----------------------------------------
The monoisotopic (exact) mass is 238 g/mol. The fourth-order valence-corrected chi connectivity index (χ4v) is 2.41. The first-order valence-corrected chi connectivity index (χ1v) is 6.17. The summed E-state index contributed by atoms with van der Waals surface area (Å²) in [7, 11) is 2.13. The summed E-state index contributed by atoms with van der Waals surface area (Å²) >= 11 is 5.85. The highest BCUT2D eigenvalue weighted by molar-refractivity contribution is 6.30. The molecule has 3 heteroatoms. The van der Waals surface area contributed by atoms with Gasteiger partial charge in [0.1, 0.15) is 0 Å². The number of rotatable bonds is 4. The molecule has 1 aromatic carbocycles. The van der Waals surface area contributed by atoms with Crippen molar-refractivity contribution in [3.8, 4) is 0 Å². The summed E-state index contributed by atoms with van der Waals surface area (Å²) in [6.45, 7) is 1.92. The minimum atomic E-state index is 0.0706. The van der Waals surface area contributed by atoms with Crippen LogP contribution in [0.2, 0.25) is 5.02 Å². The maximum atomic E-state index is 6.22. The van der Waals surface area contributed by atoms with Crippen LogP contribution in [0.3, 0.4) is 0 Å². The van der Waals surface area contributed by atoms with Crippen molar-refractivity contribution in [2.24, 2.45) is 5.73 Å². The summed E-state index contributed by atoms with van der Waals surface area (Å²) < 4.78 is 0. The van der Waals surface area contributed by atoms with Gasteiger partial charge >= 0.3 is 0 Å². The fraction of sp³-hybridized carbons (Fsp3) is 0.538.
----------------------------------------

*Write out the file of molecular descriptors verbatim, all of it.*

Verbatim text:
The monoisotopic (exact) mass is 238 g/mol. The fourth-order valence-corrected chi connectivity index (χ4v) is 2.41. The first-order valence-corrected chi connectivity index (χ1v) is 6.17. The summed E-state index contributed by atoms with van der Waals surface area (Å²) in [7, 11) is 2.13. The summed E-state index contributed by atoms with van der Waals surface area (Å²) >= 11 is 5.85. The highest BCUT2D eigenvalue weighted by molar-refractivity contribution is 6.30. The molecule has 3 heteroatoms. The van der Waals surface area contributed by atoms with Gasteiger partial charge in [0.1, 0.15) is 0 Å². The number of rotatable bonds is 4. The molecule has 1 aromatic carbocycles. The van der Waals surface area contributed by atoms with Crippen molar-refractivity contribution in [3.8, 4) is 0 Å². The summed E-state index contributed by atoms with van der Waals surface area (Å²) in [6.45, 7) is 1.92. The minimum atomic E-state index is 0.0706. The van der Waals surface area contributed by atoms with Crippen LogP contribution in [0.2, 0.25) is 5.02 Å². The maximum atomic E-state index is 6.22. The van der Waals surface area contributed by atoms with Crippen LogP contribution in [0.3, 0.4) is 0 Å². The van der Waals surface area contributed by atoms with Crippen molar-refractivity contribution in [2.24, 2.45) is 5.73 Å². The summed E-state index contributed by atoms with van der Waals surface area (Å²) < 4.78 is 0. The van der Waals surface area contributed by atoms with Gasteiger partial charge >= 0.3 is 0 Å². The fraction of sp³-hybridized carbons (Fsp3) is 0.538.